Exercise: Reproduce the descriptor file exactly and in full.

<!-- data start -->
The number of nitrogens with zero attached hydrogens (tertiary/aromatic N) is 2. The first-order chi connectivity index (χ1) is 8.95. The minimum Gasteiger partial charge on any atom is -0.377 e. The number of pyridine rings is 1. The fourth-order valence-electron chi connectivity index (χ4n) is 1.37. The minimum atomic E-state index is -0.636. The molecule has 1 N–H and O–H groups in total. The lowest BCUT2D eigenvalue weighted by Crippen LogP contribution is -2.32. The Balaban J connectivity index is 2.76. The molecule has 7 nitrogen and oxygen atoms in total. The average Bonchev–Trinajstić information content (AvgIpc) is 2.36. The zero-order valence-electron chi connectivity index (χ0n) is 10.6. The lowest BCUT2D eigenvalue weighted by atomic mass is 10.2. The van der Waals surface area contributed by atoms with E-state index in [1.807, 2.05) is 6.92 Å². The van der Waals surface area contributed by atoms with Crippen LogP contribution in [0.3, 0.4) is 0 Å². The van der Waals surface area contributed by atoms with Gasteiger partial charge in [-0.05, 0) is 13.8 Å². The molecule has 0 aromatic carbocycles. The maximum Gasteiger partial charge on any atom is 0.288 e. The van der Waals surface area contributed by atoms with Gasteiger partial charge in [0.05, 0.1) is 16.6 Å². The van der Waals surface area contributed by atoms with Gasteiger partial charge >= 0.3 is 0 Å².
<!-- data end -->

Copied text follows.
The number of nitrogens with zero attached hydrogens (tertiary/aromatic N) is 2. The first-order chi connectivity index (χ1) is 8.95. The minimum Gasteiger partial charge on any atom is -0.377 e. The number of pyridine rings is 1. The fourth-order valence-electron chi connectivity index (χ4n) is 1.37. The minimum atomic E-state index is -0.636. The molecule has 1 N–H and O–H groups in total. The lowest BCUT2D eigenvalue weighted by Crippen LogP contribution is -2.32. The Balaban J connectivity index is 2.76. The molecule has 7 nitrogen and oxygen atoms in total. The average Bonchev–Trinajstić information content (AvgIpc) is 2.36. The zero-order valence-electron chi connectivity index (χ0n) is 10.6. The lowest BCUT2D eigenvalue weighted by atomic mass is 10.2. The van der Waals surface area contributed by atoms with E-state index in [1.807, 2.05) is 6.92 Å². The van der Waals surface area contributed by atoms with Crippen LogP contribution in [0.3, 0.4) is 0 Å². The van der Waals surface area contributed by atoms with Gasteiger partial charge in [-0.05, 0) is 13.8 Å². The molecule has 0 aromatic carbocycles. The maximum Gasteiger partial charge on any atom is 0.288 e. The van der Waals surface area contributed by atoms with Gasteiger partial charge in [0.05, 0.1) is 16.6 Å². The van der Waals surface area contributed by atoms with Gasteiger partial charge >= 0.3 is 0 Å².